Louis Armstrong

The Complete Louis Armstrong Decca Sessions (1935-46)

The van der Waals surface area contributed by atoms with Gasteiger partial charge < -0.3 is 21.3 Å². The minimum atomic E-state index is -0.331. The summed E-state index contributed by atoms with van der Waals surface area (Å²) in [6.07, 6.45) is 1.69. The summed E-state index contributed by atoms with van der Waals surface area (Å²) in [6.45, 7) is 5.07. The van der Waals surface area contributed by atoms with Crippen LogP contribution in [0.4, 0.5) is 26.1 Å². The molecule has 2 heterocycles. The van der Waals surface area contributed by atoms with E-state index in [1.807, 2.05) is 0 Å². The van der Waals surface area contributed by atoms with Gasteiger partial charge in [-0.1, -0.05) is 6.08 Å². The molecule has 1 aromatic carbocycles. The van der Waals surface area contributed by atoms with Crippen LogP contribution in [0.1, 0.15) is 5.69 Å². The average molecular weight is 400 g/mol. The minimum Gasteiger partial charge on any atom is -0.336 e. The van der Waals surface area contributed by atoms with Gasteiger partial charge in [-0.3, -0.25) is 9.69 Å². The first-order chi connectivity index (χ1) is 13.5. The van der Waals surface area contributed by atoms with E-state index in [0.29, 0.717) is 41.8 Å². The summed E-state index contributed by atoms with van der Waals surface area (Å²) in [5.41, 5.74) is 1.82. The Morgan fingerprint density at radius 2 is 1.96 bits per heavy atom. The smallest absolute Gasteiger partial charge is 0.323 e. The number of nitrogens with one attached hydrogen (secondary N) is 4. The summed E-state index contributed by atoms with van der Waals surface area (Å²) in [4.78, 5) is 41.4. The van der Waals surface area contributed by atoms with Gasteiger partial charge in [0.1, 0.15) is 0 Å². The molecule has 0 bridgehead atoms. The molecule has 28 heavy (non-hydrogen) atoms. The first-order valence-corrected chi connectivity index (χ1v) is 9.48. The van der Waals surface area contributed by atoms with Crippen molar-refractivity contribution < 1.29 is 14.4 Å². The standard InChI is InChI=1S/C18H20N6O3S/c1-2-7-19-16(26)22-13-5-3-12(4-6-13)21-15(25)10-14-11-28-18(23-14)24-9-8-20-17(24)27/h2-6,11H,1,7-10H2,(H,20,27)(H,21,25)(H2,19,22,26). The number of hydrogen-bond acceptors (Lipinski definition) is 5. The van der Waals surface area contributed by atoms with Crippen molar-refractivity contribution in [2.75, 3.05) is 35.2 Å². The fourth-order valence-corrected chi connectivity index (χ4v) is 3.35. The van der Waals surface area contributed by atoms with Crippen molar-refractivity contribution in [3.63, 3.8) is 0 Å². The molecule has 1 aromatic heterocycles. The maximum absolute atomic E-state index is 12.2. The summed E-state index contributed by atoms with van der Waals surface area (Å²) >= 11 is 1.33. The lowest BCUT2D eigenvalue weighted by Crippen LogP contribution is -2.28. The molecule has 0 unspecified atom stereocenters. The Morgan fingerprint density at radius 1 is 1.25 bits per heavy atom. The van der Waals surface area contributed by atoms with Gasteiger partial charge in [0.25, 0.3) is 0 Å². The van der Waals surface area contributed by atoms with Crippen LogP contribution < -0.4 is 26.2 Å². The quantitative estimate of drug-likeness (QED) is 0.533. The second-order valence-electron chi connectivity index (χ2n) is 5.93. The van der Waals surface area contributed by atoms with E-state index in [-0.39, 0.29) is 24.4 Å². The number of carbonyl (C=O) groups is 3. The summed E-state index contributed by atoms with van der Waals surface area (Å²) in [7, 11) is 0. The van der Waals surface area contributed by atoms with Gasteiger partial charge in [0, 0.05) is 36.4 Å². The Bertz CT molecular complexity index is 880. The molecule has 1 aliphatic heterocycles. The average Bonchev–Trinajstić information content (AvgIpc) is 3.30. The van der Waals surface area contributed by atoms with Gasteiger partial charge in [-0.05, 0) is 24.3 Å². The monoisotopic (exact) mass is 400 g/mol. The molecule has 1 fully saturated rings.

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It's a tragedy that for a great number of music fans, the Louis Armstrong mythology ends in 1929, when Armstrong recorded the last of his seminal Hot Fives and Hot Sevens sides. True, those records are among the most important in jazz history, but they were the work of a young man, bubbling over with energy and creativity. Yet to come was a different kind of music, more assured and masterful (if more broadly focused), the product of someone who had seen, heard, and begun to understand more of life. That work began appearing in the '30s, after Armstrong had spent time in Hollywood and Europe (not just New Orleans, Chicago, and New York), when he had become a fixture on the popular scene and begun leading a big band on the roughly 150 sides he recorded for Decca between 1935 and 1946. He had already proven himself during innumerable cutting contests, and he had staked out the ground later occupied by nearly every jazz soloist to appear over the next 30 years. Now, he was ready to begin experimenting with different forms, from pop to gospel to Latin music, and indulge more in his highly individual vocal readings of standards from the growing book of American popular song (which was hardly the monolith it sounds like, ranging from the urban show tunes of Cole Porter to the Midwestern pastorales of Hoagy Carmichael). Armstrong's solos may not have reached the high peaks of his Hot Fives, and there's no other strong instrumental voice here, no Johnny Dodds to challenge Armstrong's dominance, but he was learning that the right note was not always the highest note, and that five notes, selected well, could say more than ten. The Mosaic box set The Complete Louis Armstrong Decca Sessions (1935-1946) is the first digital collection to compile every Decca master from the period (an early set on Definitive broke up the '30s and '40s into separate volumes), and it benefits from Mosaic's exacting standards (i.e., new remasters of the original metal parts or discs). It includes at least a dozen masterpieces of the jazz era, including his definitive or near-definitive performances of "Struttin' with Some Barbecue," "Our Monday Date," "West End Blues," "Tiger Rag," "Wolverine Blues," and "Dipper Mouth Blues." (Some of these were re-recordings of his Hot Five sides, and the comparisons are very intriguing; he usually played more stunning solos earlier in his career, but improved his tone and clarity later.) It was also in the '30s -- starting with his time on OKeh and Columbia but reaching a peak while with Decca -- that his singing began influencing a legion of jazz vocalists to come, beginning with the twin pillars: Billie Holiday and Bing Crosby. In effect, he merely transferred his early trumpet solos to his vocal choices, often singing off the beat or far from the melody line while the band provided a reference point for the song. (Put simply, what the Hot Fives are to jazz fans, the Deccas are to vocal fans.) Louis Armstrong's Decca sides are just as integral to music history as the Hot Fives; although they show a great artist moving closer to the mainstream, they also reveal that Armstrong was actually pulling the mainstream toward him all the while.

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